In an MPR commentary, Mark Halvorson and Barbara Simons of Citizens for Election integrity Minnesota take a kind Luddite attitude toward how we vote: “About one quarter of voters nationwide will use paperless direct-recording electronic (DRE) voting machines, most of which have touch screens. Unfortunately, the DRE software can store voters’ choices incorrectly. Software is notoriously buggy, which is why software vendors, notably Microsoft and Apple, are forever sending out software fixes, many of which patch security holes. In the event of a recount, paperless DREs will spit out the same unverified numbers as in the first count, numbers that could be wrong. There will be no paper ballots that accurately represent the voters’ choices to determine the correct outcome. … What should be done? All jurisdictions that have both paperless DREs and paper ballots with optical scanners should strongly encourage voters to vote on paper ballots. Jurisdictions that allow either a manual recount or a machine retabulation should count by hand. We need legislation to ensure that every state uses only paper ballot systems and conducts meaningful audits and recounts.” Charcoal scratches on a cave wall will work, too.

Yet another Obama-by-a-noose effigy was pulled down Tuesday. This time in Duluth. Aaron Rupar of City Pages writes: “First Wisconsin, then Rochester, and now Duluth? Sadly, it appears that’s the case. For the third time in recent weeks, an Obama hater has chosen an especially hateful way to express their opposition to the president, as a Barack effigy was found hanging from a Duluth billboard earlier today. … In the Upper Midwest, it seems nooses have become the unofficial symbol of the racist anybody-but-Obama segment of the population.”

The GleanIn a bad news/good news post, the folks at Heavy Table tell us that the Duluth restaurateurs behind Fitgers will not open a Twin Cities location … but … they’ll open a “beer outpost” on Canal Park. “Ever seen that old, red-stone train station by the lakeside walking path in Canal Park? In a cool twist, the owners of Fitger’s Brewhouse in Duluth just bought the building and plan to turn it into some kind of beer outpost. What that means for the soon-to-open Canal Park Brewing Company, I don’t know, but both places will definitely change Canal Park’s beer scene for the better. In related news, the Fitger’s crew had announced plans for a North Loop restaurant and bar, but those have been scuttled.”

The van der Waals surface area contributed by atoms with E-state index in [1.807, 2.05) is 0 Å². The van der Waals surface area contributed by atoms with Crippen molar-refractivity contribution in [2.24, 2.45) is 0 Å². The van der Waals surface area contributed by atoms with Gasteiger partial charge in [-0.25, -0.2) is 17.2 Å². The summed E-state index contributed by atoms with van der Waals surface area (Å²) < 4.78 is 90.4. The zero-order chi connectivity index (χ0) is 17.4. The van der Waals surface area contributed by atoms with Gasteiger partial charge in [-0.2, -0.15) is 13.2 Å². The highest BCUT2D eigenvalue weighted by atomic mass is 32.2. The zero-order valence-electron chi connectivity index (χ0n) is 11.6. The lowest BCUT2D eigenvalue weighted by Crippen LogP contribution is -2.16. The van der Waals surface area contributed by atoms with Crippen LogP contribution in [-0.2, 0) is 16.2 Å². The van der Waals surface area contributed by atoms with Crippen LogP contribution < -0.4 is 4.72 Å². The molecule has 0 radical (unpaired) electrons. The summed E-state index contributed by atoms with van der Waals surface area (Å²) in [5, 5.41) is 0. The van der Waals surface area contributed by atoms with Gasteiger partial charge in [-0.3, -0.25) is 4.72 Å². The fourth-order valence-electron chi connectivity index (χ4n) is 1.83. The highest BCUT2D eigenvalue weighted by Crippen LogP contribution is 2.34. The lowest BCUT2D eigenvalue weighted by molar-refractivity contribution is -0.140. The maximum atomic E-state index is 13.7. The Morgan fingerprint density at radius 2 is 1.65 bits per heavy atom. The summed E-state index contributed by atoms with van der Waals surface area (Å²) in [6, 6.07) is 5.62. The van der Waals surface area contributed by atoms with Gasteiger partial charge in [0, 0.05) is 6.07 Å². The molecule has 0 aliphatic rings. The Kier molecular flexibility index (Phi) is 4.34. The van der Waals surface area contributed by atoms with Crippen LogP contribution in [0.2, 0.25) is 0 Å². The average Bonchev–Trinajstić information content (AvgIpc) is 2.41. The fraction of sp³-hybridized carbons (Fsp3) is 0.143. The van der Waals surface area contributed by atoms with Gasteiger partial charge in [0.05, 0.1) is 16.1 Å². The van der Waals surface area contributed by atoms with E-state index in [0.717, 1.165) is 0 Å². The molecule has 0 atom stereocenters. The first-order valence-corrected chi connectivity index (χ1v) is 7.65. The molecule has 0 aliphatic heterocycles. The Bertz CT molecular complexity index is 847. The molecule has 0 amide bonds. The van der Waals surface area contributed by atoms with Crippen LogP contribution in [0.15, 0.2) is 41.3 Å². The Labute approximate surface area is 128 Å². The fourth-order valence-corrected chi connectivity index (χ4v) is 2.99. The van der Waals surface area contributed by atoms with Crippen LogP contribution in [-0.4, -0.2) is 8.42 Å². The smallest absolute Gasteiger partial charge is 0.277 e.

Strib tech guy Steve Alexander advises a reader in Chaska to stick with Windows 7: “Different versions of Windows 8 are being offered on PCs, tablet computers and smartphones. But in every case the new operating system is primarily aimed at people who are using touch-sensitive screens. So unless you’re planning to buy a touch-screen in connection with upgrading to Windows 8, you’re probably better off continuing to use Windows 7. By most accounts, using the touch-screen-oriented Windows 8 with a mouse and keyboard is more difficult than using previous Windows versions with a mouse and keyboard.”

OK, one election-related piece, from the Mr. Dilettante’s Neighborhood blog: “A bunch of brief thoughts, although we’ll have a lot more time to pick at these bones in the coming days.

• Nate Silver apparently knows more about politics than Michael Barone. While that result surprises me, it appears to be the case. You have to give Silver the nod. I had asked whether numbers mattered more than observation. In this cycle at least, they did.

• Second terms rarely go as well as first terms — in my lifetime Nixon was forced from office, Reagan was dogged with scandal, Clinton was impeached and Bush 43 slid into stasis. We haven’t had a successful second presidential term in this country since Eisenhower and even that one had issues. I don’t really know what Obama is going to do to be more effective in his second term, but he’s got issues that go well beyond what faced some of his predecessors. I am almost certain that we are headed into a recession and things will be increasingly grim in 2013 and 2014. If Obama wants to have any positive legacy, he’d be wise to start compromising right now and try to get something, anything, out of Congress. If he misreads this election, he’ll really hate 2015 and 2016 and so will his party. And so will the rest of us, I might add.”